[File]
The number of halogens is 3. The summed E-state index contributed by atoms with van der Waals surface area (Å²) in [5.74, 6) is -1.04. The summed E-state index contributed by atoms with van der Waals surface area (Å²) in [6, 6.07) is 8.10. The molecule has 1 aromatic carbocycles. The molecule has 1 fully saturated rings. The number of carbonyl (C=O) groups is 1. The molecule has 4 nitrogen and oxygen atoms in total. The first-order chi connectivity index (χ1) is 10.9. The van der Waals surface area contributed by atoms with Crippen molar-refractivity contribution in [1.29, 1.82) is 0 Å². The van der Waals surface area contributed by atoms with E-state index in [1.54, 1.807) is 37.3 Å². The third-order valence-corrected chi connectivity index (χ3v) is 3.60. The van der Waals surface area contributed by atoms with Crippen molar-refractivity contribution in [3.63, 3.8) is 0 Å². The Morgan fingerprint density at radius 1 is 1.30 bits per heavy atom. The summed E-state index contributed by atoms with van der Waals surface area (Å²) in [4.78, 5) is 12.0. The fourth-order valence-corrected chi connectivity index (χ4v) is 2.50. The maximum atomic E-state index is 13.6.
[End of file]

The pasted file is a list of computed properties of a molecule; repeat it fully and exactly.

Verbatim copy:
The number of halogens is 3. The summed E-state index contributed by atoms with van der Waals surface area (Å²) in [5.74, 6) is -1.04. The summed E-state index contributed by atoms with van der Waals surface area (Å²) in [6, 6.07) is 8.10. The molecule has 1 aromatic carbocycles. The molecule has 1 fully saturated rings. The number of carbonyl (C=O) groups is 1. The molecule has 4 nitrogen and oxygen atoms in total. The first-order chi connectivity index (χ1) is 10.9. The van der Waals surface area contributed by atoms with Crippen molar-refractivity contribution in [1.29, 1.82) is 0 Å². The van der Waals surface area contributed by atoms with E-state index in [1.54, 1.807) is 37.3 Å². The third-order valence-corrected chi connectivity index (χ3v) is 3.60. The van der Waals surface area contributed by atoms with Crippen molar-refractivity contribution in [3.63, 3.8) is 0 Å². The Morgan fingerprint density at radius 1 is 1.30 bits per heavy atom. The summed E-state index contributed by atoms with van der Waals surface area (Å²) in [4.78, 5) is 12.0. The fourth-order valence-corrected chi connectivity index (χ4v) is 2.50. The maximum atomic E-state index is 13.6.